The goal of our proposed research is the development of vaccines against Brucella infection that are safe and efficacious. Our general approach has focused on the use of live attenuated vaccines (LAV). The use of live attenuated organisms are generally considered to be the vaccine of choice for intracellular bacteria such as Brucella spp. This strategy take advantage of the natural properties of the organism, including cell invasion and tissue tropism while presenting a full complement of immunogens, and is supported by a history of success. However, currently available vaccines are unsafe for use in humans. We have sought to identify improved live, attenuated vaccine candidates that are safe for use in humans. Routine testing of potential Brucella vaccines utilizes the mouse model to evaluate virulence and immune protection. However, mice fail to exhibit the outward signs of "Brucella" infection. As a result the next step in evaluation of vaccine candidates has been in the target species. For human vaccine development this might suggest the use of nonhuman primates at this stage of evaluation. However, evaluation of vaccines may be performed in a small ruminant model such as sheep or goats to eliminate candidates that produce symptoms associated with disease including abortion, providing an ultimate evaluation of safety. Although placental tissue tropism remains a well-documented phenomenon in ruminants, Brucella has not been considered to be a significant cause of human abortion. However, recent evidence revealed a strong correlation between exposure and elevated rates of abortion in endemic regions. Furthermore, there is strong evidence supporting growth of Brucella melitensis in human trophoblasts. Taken together, these data provide strong support for continued development of our LAV based on the obvious need for improved protection strategies to reduce the potential for human disease. Experiments in sheep are expected to provide the support for experimentation to test these candidates in nonhuman primates with the ultimate goal of developing a Brucella vaccine that is safe and efficacious for human use. The efforts outlined have taken advantage of our recently developed platform (encapsulation) to prolong immune system stimulation without prolonging the survival of the vaccine strain. Using this innovative approach we have progressed through multiple levels of investigation to demonstrate efficacy and safety of the LAV providing strong justification to bring development to fruition. The competitive advantages and innovations of approach presented include: (1) evaluation of highly attenuated, safe, gene knockouts in well-established, stable genetic background;(2) safety evaluation under the most stringent conditions possible, (3) support for development of a nonhuman primate model;(4) potential to reduce biocontainment level and support for manufacturing (GMP) and future progress for clinical trials, production and distribution.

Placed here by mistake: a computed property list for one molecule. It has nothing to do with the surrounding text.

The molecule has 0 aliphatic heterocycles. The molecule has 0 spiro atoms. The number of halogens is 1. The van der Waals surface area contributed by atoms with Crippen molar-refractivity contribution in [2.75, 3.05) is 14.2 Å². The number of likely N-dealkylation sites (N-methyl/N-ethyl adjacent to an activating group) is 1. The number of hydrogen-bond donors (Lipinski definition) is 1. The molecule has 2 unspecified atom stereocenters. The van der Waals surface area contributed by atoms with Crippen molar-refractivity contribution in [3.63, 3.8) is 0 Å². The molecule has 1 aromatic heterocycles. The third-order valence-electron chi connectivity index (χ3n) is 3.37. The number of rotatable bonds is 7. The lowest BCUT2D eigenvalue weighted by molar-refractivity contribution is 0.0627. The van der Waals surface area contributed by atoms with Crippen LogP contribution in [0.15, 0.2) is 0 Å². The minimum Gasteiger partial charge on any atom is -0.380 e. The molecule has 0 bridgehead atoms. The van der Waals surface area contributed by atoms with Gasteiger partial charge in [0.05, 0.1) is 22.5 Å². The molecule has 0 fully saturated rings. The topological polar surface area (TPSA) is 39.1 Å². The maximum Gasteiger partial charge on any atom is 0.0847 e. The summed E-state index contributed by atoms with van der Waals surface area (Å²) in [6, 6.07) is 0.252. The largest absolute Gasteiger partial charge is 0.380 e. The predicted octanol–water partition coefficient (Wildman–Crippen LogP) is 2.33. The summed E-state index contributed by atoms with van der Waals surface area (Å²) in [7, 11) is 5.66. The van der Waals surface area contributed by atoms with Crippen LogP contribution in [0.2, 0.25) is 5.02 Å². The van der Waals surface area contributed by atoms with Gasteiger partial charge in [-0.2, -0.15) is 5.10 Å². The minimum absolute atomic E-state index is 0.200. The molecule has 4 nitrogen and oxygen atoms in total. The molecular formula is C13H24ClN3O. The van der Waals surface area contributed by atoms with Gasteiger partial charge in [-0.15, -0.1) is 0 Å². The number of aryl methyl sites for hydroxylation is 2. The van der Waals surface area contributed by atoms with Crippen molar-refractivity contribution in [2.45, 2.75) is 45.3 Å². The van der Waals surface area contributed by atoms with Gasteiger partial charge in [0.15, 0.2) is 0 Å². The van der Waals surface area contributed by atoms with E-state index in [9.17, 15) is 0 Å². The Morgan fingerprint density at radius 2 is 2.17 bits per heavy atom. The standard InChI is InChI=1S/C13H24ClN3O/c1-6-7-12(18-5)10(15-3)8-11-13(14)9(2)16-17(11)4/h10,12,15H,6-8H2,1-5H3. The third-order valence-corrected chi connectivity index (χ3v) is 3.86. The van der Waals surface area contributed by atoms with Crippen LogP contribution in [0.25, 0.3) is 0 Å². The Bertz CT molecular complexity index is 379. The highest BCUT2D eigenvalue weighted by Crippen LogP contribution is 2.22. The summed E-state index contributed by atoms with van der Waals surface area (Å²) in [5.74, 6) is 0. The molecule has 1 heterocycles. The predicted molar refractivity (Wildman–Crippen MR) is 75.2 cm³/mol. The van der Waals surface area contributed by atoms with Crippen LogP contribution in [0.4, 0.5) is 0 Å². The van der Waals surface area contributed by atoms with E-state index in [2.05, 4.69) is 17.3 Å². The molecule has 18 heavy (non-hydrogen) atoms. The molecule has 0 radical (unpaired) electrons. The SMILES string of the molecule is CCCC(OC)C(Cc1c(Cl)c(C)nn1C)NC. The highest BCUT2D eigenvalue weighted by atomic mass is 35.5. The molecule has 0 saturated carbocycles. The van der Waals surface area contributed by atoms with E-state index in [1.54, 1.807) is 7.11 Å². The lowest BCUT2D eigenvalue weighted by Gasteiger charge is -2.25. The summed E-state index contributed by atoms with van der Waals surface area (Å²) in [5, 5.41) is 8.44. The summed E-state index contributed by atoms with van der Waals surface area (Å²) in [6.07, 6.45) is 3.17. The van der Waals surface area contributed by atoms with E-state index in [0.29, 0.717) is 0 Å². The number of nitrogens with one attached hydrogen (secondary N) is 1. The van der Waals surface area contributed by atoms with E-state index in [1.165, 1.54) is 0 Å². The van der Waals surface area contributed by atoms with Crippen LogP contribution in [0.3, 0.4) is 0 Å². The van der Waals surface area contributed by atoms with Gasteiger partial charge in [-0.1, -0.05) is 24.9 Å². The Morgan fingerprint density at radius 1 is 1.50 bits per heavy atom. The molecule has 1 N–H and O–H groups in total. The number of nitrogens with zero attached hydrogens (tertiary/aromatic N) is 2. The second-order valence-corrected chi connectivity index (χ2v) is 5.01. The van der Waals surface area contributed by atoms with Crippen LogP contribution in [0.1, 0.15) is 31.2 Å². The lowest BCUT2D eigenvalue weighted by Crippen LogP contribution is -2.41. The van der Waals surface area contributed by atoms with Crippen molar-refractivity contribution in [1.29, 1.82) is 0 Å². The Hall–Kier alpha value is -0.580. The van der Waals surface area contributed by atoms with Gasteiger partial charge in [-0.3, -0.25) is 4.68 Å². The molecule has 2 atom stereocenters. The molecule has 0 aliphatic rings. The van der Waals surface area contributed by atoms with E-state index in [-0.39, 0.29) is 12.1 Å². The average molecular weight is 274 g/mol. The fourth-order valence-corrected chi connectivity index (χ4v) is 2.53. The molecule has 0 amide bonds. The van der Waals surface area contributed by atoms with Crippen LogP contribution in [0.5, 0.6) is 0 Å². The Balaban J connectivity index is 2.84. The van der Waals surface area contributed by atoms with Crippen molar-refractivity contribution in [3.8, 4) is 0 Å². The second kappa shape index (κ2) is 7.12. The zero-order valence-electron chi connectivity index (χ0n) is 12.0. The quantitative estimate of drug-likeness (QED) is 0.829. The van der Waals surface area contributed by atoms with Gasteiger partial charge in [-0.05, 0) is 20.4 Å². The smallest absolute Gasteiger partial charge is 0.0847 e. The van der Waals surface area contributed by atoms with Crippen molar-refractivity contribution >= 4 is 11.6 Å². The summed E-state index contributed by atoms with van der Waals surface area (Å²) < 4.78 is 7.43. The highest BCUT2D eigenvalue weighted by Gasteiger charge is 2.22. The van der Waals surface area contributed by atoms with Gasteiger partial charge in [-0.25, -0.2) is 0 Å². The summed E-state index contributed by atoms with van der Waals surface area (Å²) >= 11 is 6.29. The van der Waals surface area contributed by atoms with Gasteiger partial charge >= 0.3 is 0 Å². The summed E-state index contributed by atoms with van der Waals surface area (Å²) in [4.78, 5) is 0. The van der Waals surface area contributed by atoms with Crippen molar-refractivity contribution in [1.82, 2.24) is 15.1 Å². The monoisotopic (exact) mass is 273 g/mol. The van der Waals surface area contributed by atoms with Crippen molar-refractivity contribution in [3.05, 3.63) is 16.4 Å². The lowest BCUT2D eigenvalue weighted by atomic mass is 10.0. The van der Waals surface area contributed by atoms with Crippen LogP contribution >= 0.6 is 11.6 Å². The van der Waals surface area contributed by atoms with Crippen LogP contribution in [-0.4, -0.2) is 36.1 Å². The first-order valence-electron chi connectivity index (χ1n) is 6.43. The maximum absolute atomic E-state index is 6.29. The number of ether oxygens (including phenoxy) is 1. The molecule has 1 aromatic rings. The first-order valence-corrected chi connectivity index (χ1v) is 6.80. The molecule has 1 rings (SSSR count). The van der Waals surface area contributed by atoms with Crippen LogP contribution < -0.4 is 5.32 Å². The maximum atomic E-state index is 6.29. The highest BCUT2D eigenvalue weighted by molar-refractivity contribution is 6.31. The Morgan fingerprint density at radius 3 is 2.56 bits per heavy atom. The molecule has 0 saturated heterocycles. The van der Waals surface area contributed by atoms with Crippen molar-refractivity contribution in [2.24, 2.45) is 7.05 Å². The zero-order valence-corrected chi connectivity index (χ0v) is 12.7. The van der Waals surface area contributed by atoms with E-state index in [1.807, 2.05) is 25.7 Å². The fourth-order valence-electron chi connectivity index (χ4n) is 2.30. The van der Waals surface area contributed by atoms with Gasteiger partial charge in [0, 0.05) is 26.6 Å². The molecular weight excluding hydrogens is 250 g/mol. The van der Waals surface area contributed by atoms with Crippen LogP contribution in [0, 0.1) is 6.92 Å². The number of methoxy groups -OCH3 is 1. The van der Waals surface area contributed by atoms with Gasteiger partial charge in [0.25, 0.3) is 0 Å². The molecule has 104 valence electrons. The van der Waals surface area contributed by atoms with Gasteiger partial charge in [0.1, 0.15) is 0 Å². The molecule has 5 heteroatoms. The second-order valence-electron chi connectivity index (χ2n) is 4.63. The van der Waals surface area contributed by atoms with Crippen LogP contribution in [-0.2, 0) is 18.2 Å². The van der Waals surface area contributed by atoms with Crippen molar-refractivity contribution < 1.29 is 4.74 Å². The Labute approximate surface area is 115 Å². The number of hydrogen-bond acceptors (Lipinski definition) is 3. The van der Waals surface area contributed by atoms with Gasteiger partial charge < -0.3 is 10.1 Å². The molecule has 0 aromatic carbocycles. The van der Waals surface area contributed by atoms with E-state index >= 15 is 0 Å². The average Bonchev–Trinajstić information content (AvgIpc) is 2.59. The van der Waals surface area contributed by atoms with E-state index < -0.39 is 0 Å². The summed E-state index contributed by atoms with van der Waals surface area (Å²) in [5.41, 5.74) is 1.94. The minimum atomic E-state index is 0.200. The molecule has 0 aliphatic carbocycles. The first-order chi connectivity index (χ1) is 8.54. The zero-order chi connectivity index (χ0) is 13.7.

Brucella are present in 86 countries in which tens of thousands of humans are treated for brucellosis annually. There are no brucellosis vaccines available that are safe for human use despite continued research examining the potential for subunit, DNA or inactivated organisms to prevent disease. Infection in multiple animal species serves as a reservoir with increased risk of transmission to humans either directly or by consumption of contaminated animal derived products. Genetic methods may be used to ensure the safe use of live, attenuated organisms by restricting organism growth and encapsulation is used to enhance immune stimulation by gradual release and prolonged stimulation of the immune response.